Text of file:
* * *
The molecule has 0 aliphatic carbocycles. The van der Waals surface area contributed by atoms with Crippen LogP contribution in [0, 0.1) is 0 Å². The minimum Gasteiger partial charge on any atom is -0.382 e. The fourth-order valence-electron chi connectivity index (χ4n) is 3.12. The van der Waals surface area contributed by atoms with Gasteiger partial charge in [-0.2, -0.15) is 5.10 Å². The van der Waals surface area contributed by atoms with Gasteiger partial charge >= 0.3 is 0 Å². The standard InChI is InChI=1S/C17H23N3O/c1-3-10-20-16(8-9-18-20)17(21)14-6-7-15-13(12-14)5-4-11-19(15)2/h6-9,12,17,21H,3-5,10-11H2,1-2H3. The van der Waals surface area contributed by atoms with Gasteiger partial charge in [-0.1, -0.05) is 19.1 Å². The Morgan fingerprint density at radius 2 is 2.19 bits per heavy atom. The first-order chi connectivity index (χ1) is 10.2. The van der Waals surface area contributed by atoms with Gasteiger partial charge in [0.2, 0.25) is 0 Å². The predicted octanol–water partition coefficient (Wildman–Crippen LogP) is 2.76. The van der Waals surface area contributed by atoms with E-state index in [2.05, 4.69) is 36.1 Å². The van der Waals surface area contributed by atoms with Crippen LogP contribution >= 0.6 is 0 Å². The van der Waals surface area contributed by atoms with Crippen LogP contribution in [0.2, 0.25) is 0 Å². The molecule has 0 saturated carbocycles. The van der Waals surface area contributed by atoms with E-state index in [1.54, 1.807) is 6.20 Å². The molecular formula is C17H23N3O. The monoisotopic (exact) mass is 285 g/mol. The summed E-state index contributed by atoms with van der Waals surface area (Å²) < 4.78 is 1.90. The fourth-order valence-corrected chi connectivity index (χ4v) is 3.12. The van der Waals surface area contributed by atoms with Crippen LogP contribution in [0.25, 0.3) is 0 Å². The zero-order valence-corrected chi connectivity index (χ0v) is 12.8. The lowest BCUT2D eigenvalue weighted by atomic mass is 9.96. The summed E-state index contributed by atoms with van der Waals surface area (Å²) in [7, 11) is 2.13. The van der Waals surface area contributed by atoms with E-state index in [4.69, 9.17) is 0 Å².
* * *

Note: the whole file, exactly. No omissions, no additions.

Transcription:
The molecule has 0 aliphatic carbocycles. The van der Waals surface area contributed by atoms with Crippen LogP contribution in [0, 0.1) is 0 Å². The minimum Gasteiger partial charge on any atom is -0.382 e. The fourth-order valence-electron chi connectivity index (χ4n) is 3.12. The van der Waals surface area contributed by atoms with Gasteiger partial charge in [-0.2, -0.15) is 5.10 Å². The van der Waals surface area contributed by atoms with Gasteiger partial charge >= 0.3 is 0 Å². The standard InChI is InChI=1S/C17H23N3O/c1-3-10-20-16(8-9-18-20)17(21)14-6-7-15-13(12-14)5-4-11-19(15)2/h6-9,12,17,21H,3-5,10-11H2,1-2H3. The van der Waals surface area contributed by atoms with Gasteiger partial charge in [-0.1, -0.05) is 19.1 Å². The Morgan fingerprint density at radius 2 is 2.19 bits per heavy atom. The first-order chi connectivity index (χ1) is 10.2. The van der Waals surface area contributed by atoms with Gasteiger partial charge in [0.2, 0.25) is 0 Å². The predicted octanol–water partition coefficient (Wildman–Crippen LogP) is 2.76. The van der Waals surface area contributed by atoms with E-state index in [2.05, 4.69) is 36.1 Å². The van der Waals surface area contributed by atoms with Crippen LogP contribution >= 0.6 is 0 Å². The van der Waals surface area contributed by atoms with Crippen LogP contribution in [0.2, 0.25) is 0 Å². The molecule has 0 saturated carbocycles. The van der Waals surface area contributed by atoms with E-state index in [1.54, 1.807) is 6.20 Å². The molecular formula is C17H23N3O. The monoisotopic (exact) mass is 285 g/mol. The summed E-state index contributed by atoms with van der Waals surface area (Å²) < 4.78 is 1.90. The fourth-order valence-corrected chi connectivity index (χ4v) is 3.12. The van der Waals surface area contributed by atoms with Crippen LogP contribution in [0.25, 0.3) is 0 Å². The zero-order valence-corrected chi connectivity index (χ0v) is 12.8. The lowest BCUT2D eigenvalue weighted by atomic mass is 9.96. The summed E-state index contributed by atoms with van der Waals surface area (Å²) in [7, 11) is 2.13. The van der Waals surface area contributed by atoms with E-state index in [4.69, 9.17) is 0 Å².